Manic NSW Government, Now Using AI Technology To Nick Mobile Phone Users
Motorists who fail to use Bluetooth or mobile phones on a mount face being hit with massive fines after the NSW Government who appear to be hell bent on raising revenue from camera’s, overnight switched on new cameras that detect people using a mobile phone illegally.
The cameras capable of detecting motorists illegally using mobile phones have been tested during the past six months.
During one week alone on Sydney’s M4, more than 11,000 drivers were caught illegally using a mobile phone. As of today, illegal mobile phone users face the loss of five demerit points and a $337 fine or $448 for those caught in a school zone.
During double demerit periods, motorists will lose 10 points. In one photo, a driver was caught holding a phone with both hands while the passenger steered the car as it travelled at 80km/h while a truck driver was busted using an iPad on his lap.
It appears that the NSW Government has a manic obsession with revenue raising using speed cameras even on stretches of roads where speeds have been reduced due to roadworks.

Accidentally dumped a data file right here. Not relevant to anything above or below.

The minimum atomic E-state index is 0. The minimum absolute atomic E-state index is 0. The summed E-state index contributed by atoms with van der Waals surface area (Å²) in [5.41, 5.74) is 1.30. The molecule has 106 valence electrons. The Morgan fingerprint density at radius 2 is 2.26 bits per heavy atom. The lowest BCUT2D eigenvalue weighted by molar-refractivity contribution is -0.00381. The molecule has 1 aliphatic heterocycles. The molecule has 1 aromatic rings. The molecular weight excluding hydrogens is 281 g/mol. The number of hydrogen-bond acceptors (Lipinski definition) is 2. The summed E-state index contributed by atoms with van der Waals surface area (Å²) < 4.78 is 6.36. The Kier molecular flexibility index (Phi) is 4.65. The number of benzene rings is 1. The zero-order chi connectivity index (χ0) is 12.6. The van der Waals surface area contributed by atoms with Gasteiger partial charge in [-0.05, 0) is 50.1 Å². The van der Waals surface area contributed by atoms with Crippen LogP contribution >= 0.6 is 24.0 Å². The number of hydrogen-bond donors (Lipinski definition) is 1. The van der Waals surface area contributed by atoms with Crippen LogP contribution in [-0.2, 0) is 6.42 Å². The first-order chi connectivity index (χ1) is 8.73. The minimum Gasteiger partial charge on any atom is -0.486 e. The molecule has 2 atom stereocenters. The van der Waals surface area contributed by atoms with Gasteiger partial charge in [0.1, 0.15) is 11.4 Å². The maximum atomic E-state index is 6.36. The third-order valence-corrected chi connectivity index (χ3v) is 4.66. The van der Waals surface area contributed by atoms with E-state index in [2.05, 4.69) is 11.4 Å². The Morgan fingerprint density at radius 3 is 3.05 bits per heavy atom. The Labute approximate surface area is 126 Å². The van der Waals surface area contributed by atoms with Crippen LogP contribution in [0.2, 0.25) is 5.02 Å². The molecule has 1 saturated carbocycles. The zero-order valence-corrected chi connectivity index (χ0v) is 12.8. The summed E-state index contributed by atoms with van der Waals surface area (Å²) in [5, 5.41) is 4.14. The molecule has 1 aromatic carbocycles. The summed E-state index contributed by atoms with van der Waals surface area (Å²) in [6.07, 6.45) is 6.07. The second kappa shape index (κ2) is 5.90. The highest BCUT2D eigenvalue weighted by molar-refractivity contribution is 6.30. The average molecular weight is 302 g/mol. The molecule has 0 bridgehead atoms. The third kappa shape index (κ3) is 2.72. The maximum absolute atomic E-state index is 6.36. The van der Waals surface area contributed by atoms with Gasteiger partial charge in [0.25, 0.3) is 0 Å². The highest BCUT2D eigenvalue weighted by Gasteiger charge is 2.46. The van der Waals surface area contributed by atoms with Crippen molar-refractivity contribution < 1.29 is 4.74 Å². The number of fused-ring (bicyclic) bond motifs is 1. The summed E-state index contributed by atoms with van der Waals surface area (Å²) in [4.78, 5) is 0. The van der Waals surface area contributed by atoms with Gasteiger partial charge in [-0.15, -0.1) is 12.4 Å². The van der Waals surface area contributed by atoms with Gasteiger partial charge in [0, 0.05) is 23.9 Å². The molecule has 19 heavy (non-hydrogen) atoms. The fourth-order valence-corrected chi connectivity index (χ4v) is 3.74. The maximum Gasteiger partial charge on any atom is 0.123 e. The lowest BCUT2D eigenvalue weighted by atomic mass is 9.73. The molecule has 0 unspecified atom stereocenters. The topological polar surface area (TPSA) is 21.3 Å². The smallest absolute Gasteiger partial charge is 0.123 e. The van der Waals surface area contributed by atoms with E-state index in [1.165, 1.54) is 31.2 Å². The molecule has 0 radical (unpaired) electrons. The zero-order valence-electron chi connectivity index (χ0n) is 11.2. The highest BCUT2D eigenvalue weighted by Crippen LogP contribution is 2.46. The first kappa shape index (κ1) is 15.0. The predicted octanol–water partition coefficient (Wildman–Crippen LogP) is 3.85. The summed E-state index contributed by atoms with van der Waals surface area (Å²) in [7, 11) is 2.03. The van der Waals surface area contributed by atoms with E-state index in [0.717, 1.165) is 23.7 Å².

The only problem is that the cameras are kept in place at the lowest speed despite no road works taking place.
During the Xmas New Year break hundreds of kilometres of the Hume Highway between the Gold Coast and Sydney were reduced to 80 kilometres an hour causing massive traffic delays despite road builders taking a holiday during the Xmas period.
In Victoria the Government plans to introduce “a new rule” so motorists aren’t stuck going slow past an “empty work site”.
“I know how frustrating it is to slow right down for roadworks – only to drive past an empty work site,” Victorian Premier Daniel Andrews said in his social media post.
“So, we’re making a new rule. When tools go down, speeds come back up – when it’s safe to do so.”
The proposed legislation is planned to be introduced to parliament at the next sitting, which is scheduled for February 6, 2019.
Their latest technology uses artificial intelligence and can operate in both fixed and mobile locations, 24 hours a day and in all weather conditions — “penetrate” through windshields, capturing drivers using their mobiles at the wheel.
From today, the cameras will be switched on at Anzac Pde in Moore Park and the existing test site on the M4 at the Clunies Ross St overpass at Prospect.
Drivers can make and answer calls but only if the phone is fixed in a cradle or can be operated without touching any part of the device such as via Bluetooth.
Acusensus managing director Alexander Jannink said the cameras, developed in the NSW Southern Highlands, produced images that were “highly prosecutable” and were double-checked by humans.